"Well, you take that (Army background) and then my background in banking, I think —no, I don't think — I know I came in here at the right time because of what happened and the downturn. When I got here, the year before and years leading up to (2006), things were just great. Things were going and then all the sudden, things fell off the table. Sales tax revenues went flat, in fact, went down. So I was able to look at and make tough decisions. I don't like saying, 'Look, ok guys. You're not getting a pay raise. We just can't do it.' I don't like doing that, but you've got to make those decisions so you're not turning around and saying, 'Yeah, we're going to have a pay raise so everyone can feel good about this,' and then you turn around three months later and go, 'OK. We've got to layoff three firemen. We've got to lay off three police (officers). You just can't do that."

He said his job as mayor meant making the tough calls, only filling necessary positions and freezing hiring on others and looking at the city's financial position on a daily basis to keep the ship afloat until the economy recovered. And the actions he said were taken during the Great Recession are actions he finds himself repeating even as the city has come out of the worst of the financial crisis.

"It was not an easy process. And you know, even today, we're still not out of the woods. And I'm not saying the city's struggling financially. No. But my job is to manage the city's resources and I look at the budget and the numbers on a daily basis. I have to because I just don't want to take my eye off of that. And it's important now because we do have these projects that are ongoing. We have hired the additional firemen that we need for that fire station. We're still continuing to look at and say, 'If we're going to do parks improvements, how are we going to pay for those?' Not just out of the bond, but otherwise."

Reflecting on the last eight years and the possibility of another four in office, Freeman said he would not seek elected office again. The mayor said he had no ambitions to run for higher offices and instead was looking forward to enjoying retirement, noting that should he win and complete a third term in office, he would be 62 when he retires. His retirement, he said, would be spent visiting his children and traveling with his wife. And he notes specifically the death at a young age of both of his parents, as well as his predecessor in the mayor's office, John Riggs, who died in 2007 at the age of 53.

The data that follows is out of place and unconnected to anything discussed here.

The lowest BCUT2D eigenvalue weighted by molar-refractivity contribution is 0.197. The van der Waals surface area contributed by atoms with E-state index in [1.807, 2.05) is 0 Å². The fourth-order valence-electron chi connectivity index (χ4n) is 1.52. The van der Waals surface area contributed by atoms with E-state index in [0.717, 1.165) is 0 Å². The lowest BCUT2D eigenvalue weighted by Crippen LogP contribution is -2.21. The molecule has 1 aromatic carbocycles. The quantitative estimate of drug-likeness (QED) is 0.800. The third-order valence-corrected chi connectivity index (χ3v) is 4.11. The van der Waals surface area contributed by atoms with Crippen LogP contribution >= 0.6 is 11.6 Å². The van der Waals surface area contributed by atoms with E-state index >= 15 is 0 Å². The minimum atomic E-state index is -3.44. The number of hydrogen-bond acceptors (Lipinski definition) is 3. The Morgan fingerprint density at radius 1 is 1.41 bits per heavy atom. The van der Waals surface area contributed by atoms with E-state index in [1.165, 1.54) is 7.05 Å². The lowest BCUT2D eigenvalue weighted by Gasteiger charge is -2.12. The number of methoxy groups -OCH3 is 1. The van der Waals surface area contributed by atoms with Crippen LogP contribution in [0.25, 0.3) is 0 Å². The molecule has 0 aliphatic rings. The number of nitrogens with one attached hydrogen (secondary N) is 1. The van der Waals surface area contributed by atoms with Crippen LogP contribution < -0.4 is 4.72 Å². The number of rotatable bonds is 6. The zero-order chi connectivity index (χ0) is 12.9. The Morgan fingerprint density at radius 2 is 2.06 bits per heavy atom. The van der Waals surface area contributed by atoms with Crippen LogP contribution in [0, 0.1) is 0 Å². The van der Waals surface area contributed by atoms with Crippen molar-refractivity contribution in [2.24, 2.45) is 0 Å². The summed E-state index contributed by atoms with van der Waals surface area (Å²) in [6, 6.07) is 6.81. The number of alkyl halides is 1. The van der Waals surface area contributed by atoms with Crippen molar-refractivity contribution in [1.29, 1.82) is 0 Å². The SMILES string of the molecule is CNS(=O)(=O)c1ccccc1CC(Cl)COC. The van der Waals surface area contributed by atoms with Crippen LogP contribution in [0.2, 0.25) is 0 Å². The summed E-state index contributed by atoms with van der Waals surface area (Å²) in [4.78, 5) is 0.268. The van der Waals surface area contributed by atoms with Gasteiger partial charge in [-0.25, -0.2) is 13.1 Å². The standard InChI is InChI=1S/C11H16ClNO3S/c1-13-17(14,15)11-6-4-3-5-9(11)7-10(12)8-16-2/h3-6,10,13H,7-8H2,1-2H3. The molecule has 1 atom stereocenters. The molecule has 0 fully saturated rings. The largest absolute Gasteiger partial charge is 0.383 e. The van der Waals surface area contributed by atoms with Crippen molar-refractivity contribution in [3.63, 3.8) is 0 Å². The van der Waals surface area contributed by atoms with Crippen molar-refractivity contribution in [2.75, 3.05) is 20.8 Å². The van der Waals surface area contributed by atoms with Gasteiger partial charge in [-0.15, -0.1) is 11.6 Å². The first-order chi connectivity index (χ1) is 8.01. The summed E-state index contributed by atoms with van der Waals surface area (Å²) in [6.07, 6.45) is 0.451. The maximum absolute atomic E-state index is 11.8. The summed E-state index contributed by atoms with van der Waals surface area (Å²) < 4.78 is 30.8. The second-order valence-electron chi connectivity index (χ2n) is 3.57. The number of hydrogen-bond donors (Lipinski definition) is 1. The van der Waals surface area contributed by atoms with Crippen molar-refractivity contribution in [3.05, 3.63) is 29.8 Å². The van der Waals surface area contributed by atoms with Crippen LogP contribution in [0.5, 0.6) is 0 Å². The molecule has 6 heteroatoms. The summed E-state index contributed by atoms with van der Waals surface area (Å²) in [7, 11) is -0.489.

"Maybe it's a personal thing, but I think 12 years as a mayor, in my particular case, I think 12 years is enough to pass it on to someone else. And I know mayors across the state who have been in there for 20 years or whatever. … And what I want to do is take it to a new level of what I received. You know, I received it in good shape. I want to take it to the next level and I want whoever comes in behind me to take it to the next level and to continue to build on that."

Besides Freeman, City Attorney Candice Settle and City Clerk/Treasurer Barbie Curtis are both up for re-election to four year terms this year. All the city's six alderman are also up for re-election to their two year terms, as well.

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According to the Crawford County Clerk's office, filing for the positions opens July 25 and closes at noon on Aug. 15. The election will be held Nov. 4 with a runoff scheduled for Nov. 25, if needed.

Besides Freeman, no other candidates have yet declared their intentions.